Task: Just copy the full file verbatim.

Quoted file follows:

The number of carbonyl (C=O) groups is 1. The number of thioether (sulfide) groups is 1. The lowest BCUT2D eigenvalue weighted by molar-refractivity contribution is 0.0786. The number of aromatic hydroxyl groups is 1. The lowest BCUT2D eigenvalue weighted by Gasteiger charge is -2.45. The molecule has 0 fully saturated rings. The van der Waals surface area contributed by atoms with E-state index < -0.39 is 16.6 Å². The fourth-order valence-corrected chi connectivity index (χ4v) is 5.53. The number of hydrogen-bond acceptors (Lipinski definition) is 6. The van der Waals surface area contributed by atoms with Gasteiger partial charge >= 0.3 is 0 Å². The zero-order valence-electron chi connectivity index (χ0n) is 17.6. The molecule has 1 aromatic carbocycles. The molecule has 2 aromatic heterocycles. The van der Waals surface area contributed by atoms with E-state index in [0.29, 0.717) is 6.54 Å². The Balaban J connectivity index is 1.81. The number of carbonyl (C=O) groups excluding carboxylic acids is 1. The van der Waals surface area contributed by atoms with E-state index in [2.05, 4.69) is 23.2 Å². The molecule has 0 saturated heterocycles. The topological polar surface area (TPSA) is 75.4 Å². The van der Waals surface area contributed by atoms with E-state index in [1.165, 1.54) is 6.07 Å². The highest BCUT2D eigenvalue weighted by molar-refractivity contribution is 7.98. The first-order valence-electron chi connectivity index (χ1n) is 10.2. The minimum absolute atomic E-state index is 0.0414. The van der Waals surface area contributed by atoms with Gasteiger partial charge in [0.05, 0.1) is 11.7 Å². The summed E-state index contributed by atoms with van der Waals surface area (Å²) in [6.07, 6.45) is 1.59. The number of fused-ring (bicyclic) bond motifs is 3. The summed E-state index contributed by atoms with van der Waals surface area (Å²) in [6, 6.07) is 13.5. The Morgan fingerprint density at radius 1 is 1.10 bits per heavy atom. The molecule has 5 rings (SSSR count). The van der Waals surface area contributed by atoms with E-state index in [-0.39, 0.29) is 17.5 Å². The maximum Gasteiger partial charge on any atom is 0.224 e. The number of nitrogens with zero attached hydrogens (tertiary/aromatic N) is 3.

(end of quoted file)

The number of carbonyl (C=O) groups is 1. The number of thioether (sulfide) groups is 1. The lowest BCUT2D eigenvalue weighted by molar-refractivity contribution is 0.0786. The number of aromatic hydroxyl groups is 1. The lowest BCUT2D eigenvalue weighted by Gasteiger charge is -2.45. The molecule has 0 fully saturated rings. The van der Waals surface area contributed by atoms with E-state index < -0.39 is 16.6 Å². The fourth-order valence-corrected chi connectivity index (χ4v) is 5.53. The number of hydrogen-bond acceptors (Lipinski definition) is 6. The van der Waals surface area contributed by atoms with Gasteiger partial charge >= 0.3 is 0 Å². The zero-order valence-electron chi connectivity index (χ0n) is 17.6. The molecule has 1 aromatic carbocycles. The molecule has 2 aromatic heterocycles. The van der Waals surface area contributed by atoms with E-state index in [0.29, 0.717) is 6.54 Å². The Balaban J connectivity index is 1.81. The number of carbonyl (C=O) groups excluding carboxylic acids is 1. The van der Waals surface area contributed by atoms with E-state index in [2.05, 4.69) is 23.2 Å². The molecule has 0 saturated heterocycles. The topological polar surface area (TPSA) is 75.4 Å². The van der Waals surface area contributed by atoms with E-state index in [1.165, 1.54) is 6.07 Å². The highest BCUT2D eigenvalue weighted by molar-refractivity contribution is 7.98. The first-order valence-electron chi connectivity index (χ1n) is 10.2. The minimum absolute atomic E-state index is 0.0414. The van der Waals surface area contributed by atoms with Gasteiger partial charge in [0.05, 0.1) is 11.7 Å². The summed E-state index contributed by atoms with van der Waals surface area (Å²) in [6.07, 6.45) is 1.59. The number of fused-ring (bicyclic) bond motifs is 3. The summed E-state index contributed by atoms with van der Waals surface area (Å²) in [6, 6.07) is 13.5. The Morgan fingerprint density at radius 1 is 1.10 bits per heavy atom. The molecule has 5 rings (SSSR count). The van der Waals surface area contributed by atoms with E-state index in [-0.39, 0.29) is 17.5 Å². The maximum Gasteiger partial charge on any atom is 0.224 e. The number of nitrogens with zero attached hydrogens (tertiary/aromatic N) is 3.